A ring of athletes circled the mats of the Steelwood Training Facility, with only one thing in common: wrestling.
All ages, all weights, all different experiences. There were 125-pound high school wrestlers with just a dream of reaching a podium at the NCAA championships someday. There were heavyweight freestylers who had ascended the Olympic podium with a gold medal in hand.
In the middle wrestled a coach and a college heavyweight, with Ohio RTC head coach Tervel Dlagnev demonstrating techniques on bottom against Ohio State former Big Ten champion Kollin Moore.
At the Ohio Regional Training Camp, wrestlers of all ages and accomplishments gather under the umbrella of an Ohio State facility with a lone national championship banner hanging from the rafters. Through the work of Ohio State coaches and former championship-winning athletes, the Ohio RTC looks to shape its participants into the next group that can raise a title.
“It’s embedded in wrestling culture as youth wrestlers, the fathers, the mothers, they bring the small children to the place where they’re going to have the best training partners, and then in high school, they do the same thing,” Ohio State head coach Tom Ryan said. “It’s common knowledge now for any elite high school wrestler. They know there’s an Olympic training center here.”
Though the event is run at an Ohio State facility and is coached by members of the team’s staff, the group is separate from the university. Ohio RTC is a nonprofit founded in 2006 when Tom Ryan was hired to become head coach at Ohio State.
The teams that had an RTC were the only programs “that really had a chance to be the best program in the country,” Ryan said before a wall of trophies won in his decorated tenure as head coach. “There is no chance for those who didn’t have one. You really had no chance to compete at the highest level.”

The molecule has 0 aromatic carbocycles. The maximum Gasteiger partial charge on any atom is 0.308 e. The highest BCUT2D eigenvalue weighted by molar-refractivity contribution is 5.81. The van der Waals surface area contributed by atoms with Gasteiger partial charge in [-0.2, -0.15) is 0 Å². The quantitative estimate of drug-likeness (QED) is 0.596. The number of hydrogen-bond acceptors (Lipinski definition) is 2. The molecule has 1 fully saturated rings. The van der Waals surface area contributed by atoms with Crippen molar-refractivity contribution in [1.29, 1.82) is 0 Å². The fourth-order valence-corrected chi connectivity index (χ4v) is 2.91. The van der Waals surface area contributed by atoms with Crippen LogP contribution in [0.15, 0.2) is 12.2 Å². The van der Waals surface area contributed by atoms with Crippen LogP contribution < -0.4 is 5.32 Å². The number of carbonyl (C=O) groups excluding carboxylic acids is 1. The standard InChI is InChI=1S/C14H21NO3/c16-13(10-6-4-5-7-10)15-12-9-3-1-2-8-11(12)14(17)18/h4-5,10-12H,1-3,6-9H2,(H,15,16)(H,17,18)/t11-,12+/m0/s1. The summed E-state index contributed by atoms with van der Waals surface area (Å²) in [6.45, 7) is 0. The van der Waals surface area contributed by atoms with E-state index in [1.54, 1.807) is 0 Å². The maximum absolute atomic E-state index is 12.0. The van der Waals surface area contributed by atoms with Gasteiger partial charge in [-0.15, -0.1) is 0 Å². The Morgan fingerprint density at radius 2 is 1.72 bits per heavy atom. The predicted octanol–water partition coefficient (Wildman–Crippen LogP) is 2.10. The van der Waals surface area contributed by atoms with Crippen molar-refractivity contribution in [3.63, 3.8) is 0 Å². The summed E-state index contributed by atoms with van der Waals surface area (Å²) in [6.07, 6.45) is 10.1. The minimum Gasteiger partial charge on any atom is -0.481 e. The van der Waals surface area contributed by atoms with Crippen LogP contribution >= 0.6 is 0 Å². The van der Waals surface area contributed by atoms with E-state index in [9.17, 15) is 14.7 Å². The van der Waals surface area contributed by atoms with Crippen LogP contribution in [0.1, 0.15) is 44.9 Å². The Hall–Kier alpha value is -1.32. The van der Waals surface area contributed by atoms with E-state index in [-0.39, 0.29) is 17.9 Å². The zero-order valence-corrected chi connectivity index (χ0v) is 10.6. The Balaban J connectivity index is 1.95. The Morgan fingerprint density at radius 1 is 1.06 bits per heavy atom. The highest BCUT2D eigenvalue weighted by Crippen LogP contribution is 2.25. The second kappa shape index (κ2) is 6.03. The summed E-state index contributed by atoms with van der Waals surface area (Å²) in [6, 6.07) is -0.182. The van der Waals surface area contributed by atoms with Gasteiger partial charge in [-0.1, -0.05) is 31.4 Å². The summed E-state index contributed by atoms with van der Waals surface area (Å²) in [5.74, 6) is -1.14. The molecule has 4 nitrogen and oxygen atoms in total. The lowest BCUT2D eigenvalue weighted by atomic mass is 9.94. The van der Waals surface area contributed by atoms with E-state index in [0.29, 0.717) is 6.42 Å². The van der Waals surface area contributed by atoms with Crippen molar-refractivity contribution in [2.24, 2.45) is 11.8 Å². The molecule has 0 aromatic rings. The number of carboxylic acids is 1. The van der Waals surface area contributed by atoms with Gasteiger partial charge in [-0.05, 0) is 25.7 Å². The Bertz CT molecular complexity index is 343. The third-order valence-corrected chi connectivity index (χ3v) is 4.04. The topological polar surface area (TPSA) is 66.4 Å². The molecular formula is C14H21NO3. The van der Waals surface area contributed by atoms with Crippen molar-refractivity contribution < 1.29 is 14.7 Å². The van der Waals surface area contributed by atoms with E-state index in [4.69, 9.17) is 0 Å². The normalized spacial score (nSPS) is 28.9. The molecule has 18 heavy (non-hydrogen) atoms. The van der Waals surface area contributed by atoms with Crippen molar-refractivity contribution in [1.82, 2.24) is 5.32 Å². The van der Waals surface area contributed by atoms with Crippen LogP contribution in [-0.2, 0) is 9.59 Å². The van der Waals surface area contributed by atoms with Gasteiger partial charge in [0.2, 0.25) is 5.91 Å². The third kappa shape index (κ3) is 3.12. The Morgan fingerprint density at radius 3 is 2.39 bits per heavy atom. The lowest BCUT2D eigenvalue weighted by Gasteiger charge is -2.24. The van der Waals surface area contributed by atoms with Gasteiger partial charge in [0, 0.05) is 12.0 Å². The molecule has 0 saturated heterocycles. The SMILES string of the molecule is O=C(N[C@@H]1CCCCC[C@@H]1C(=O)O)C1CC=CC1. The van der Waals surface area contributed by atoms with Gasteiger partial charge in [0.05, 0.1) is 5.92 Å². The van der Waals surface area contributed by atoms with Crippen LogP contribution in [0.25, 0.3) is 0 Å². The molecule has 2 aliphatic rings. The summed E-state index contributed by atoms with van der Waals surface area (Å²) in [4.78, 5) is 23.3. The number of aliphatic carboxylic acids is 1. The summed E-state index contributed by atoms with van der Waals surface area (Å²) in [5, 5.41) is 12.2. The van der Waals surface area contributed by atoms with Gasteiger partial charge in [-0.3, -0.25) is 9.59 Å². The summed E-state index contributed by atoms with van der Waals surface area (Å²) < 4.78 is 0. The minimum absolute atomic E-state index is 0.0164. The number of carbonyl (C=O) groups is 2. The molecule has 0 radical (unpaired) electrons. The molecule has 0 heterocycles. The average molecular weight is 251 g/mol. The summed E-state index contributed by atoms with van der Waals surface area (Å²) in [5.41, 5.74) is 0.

After the RTC was established and approved by the governing body, USA Wrestling, Ryan began to assemble the perfect staff to build the program into one of the best in the country. Coaches Tommy Rowlands and Lou Rosselli, both who had made Olympic teams in the past, came aboard to bring credibility to the center and get it off the ground.
The RTC receives 100 percent of its funding from donations, 85 percent of which goes toward stipends and housing for participating athletes. Those eligible for the RTC must be within a 250-mile radius of Columbus. They must also be both a member of USA Wrestling and finish top four in high school championships, top eight in college championships, have won at least one match at a USAW World or Olympic Team Trial or represented the United States within the past two years at a Veteran’s World Championships.
Ryan said it is part of the goal of the Ohio RTC to build not only NCAA champions at Ohio State, but to turn wrestlers into Olympic champions, because while the staff cares about the university, “also we’re about the United States of America.”
The Ohio RTC, as a year-round operation, has become a draw for both recruits interested in Ohio State wrestling and an incentive for former Buckeyes to stick around. Myles Martin, the former NCAA national champion and No. 1 seed in 2019 at 184 pounds, said that after he concluded his Ohio State career with a third-place finish in the national championships, he would return to the Ohio RTC for at least a year.